Jeannette Eggers, Department of Forest Resource Management, SLU Umeå.

Matt Hill, CSIRO, Canberra Australia 

Previous: 

Lars Edenius, Department of Wildlife, Fish and Environmental Studies, SLU Umeå.

Jonathan Gershenzon and Axel Schmidt, Max Planck Institute for Chemical Ecology, Jena Germany

Holmen Skog 

BillerudKorsnäs

Background

I received my PhD in Biology from the department of Ecology, SLU. My research focused on plant-mediated interactions between herbivores. I explored how browsing by large ungulates (such as moose) indirectly affects insect herbivores, particularly outbreak insects. I investigated both the effect of browsing on single trees and the mediated effect it had on insects but also the effect browsing has on a forest stand and how that affects abundance and performance of herbivorous insects as well as their natural enemies. I used the European pine sawfly (Neodiprion sertifer) as a model insect. I studied how induced responses, such as changes in needle nutrient content, affected the performance of the sawflies and linked it to sawfly population dynamics using modelling. The project also investigated the effects on tree growth from the attack of multiple herbivores (browsers and sawflies). I used a coimbination of field experiments, observational studies and population modelling to study this. 

 

I got my Master's degree in biology at Uppsala Univeristy. In my Master's thesis I explored how different types of anthropogenic disturbances affected the occurance of salt water crocodiles, by conducting field suryes in the Kinabatangan river in Borneo. I received my Bachelor degree in Biology at Uppsala Univeristy, and for my thesis I explored local population dynamics of black grouse. I conducted field surveys in Färnebofjärden National Park. 

Supervision

I've acted as a co-supervisor for Stephanie Jonsson's Master's thesis on the effect of dead wood on arthropod predator diversity and predation rate of herbivorous insects, and on Matilda Gille's Master's thesis on arthropod diversity in mixed and monoculture forest stands, with a focus on natural enemies.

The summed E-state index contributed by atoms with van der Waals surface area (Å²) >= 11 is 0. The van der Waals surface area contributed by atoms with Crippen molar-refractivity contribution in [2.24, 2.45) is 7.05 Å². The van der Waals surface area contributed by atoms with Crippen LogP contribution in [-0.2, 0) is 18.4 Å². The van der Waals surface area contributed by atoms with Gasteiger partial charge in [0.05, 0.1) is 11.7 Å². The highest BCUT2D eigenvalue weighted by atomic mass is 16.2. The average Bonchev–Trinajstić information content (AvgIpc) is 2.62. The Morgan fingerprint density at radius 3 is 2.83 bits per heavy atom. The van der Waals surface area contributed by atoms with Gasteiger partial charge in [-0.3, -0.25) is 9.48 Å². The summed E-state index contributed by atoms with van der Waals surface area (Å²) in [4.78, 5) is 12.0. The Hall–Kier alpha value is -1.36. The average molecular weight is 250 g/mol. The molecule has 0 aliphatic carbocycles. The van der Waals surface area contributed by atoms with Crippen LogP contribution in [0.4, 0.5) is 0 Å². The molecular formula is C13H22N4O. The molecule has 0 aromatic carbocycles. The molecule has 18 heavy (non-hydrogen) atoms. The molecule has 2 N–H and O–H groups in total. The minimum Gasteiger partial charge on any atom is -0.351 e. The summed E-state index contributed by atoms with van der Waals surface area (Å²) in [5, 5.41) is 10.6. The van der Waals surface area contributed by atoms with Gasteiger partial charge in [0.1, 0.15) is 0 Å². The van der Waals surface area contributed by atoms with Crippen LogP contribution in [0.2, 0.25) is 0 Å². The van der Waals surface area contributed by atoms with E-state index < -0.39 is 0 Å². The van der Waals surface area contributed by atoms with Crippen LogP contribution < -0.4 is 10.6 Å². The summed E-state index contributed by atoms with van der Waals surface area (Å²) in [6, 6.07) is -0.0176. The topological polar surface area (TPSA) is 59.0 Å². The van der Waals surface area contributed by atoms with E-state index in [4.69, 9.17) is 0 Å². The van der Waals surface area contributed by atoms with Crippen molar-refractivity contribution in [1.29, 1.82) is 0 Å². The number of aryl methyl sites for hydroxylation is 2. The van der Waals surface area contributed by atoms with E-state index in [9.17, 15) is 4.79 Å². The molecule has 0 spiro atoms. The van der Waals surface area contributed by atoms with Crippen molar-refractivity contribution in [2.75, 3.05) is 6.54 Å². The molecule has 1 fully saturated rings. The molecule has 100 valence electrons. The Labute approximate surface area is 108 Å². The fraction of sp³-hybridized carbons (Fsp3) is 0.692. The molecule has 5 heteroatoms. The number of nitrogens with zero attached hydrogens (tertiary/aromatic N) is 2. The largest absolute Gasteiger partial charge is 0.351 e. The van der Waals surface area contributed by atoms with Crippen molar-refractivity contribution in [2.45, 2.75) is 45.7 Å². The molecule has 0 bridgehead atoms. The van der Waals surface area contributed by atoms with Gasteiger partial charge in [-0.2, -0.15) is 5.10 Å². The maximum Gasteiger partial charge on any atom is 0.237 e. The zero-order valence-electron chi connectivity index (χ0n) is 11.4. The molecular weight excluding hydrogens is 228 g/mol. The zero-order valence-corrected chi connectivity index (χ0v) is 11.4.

Selected publications

Nordkvist M, Klapwijk MJ, Edenius L, Gershenzon J, Schmidt A & Björkman C. 2019. Trait‐mediated indirect interactions: Moose browsing increases sawfly fecundity through plant‐induced responses. Ecology and Evolution 9:10615-10629. https://doi.org/10.1002/ece3.5581 

 

Nordkvist M, Klapwijk MJ, Edenius L, & Björkman C. 2020. Interacting effects of insect and ungulate herbivory on Scots pine growth. Scientific Reports 10:22341. https://doi.org/10.1038/s41598-020-79346-3

 

Nordkvist, M. 2020. Interactions between ungulates and forest insects. PhD-thesis. https://pub.epsilon.slu.se/17662/

 

Nordkvist M, Björkman C & Klapwijk MJ. 2021. Plant Mediated Interactions: Lower Sawfly Survival on Pines Previously Browsed by Moose. Frontiers in Ecology and Evolution. https://doi.org/10.3389/fevo.2021.666069

 

Auffret A, Ekholm A, Hämäläinen A, Jonsell M, Lehto C, Nordkvist M, Öckinger E, Torstensson P, Viketoft M, Thor G. 2022. Can field botany be effectively taught as a distance course? Experiences and reflections from the COVID-19 pandemic. AoB PLANTS. https://doi.org/10.1093/aobpla/plab079 

 

Nordkvist M, Jonsson S, Jonsell M, Klapwijk MJ. 2022. Effects of retained dead wood on predation pressure on herbivores in young pine forests. PLoS ONE. https://doi.org/10.1371/journal.pone.0273741


Contact

Postdoctor at the Department of Ecology; S, Forest entomology unit
Telephone: +4618671930
Postal address:
Inst för Ekologi, Box 7044
750 07 UPPSALA
Visiting address: Ulls Väg 16, Uppsala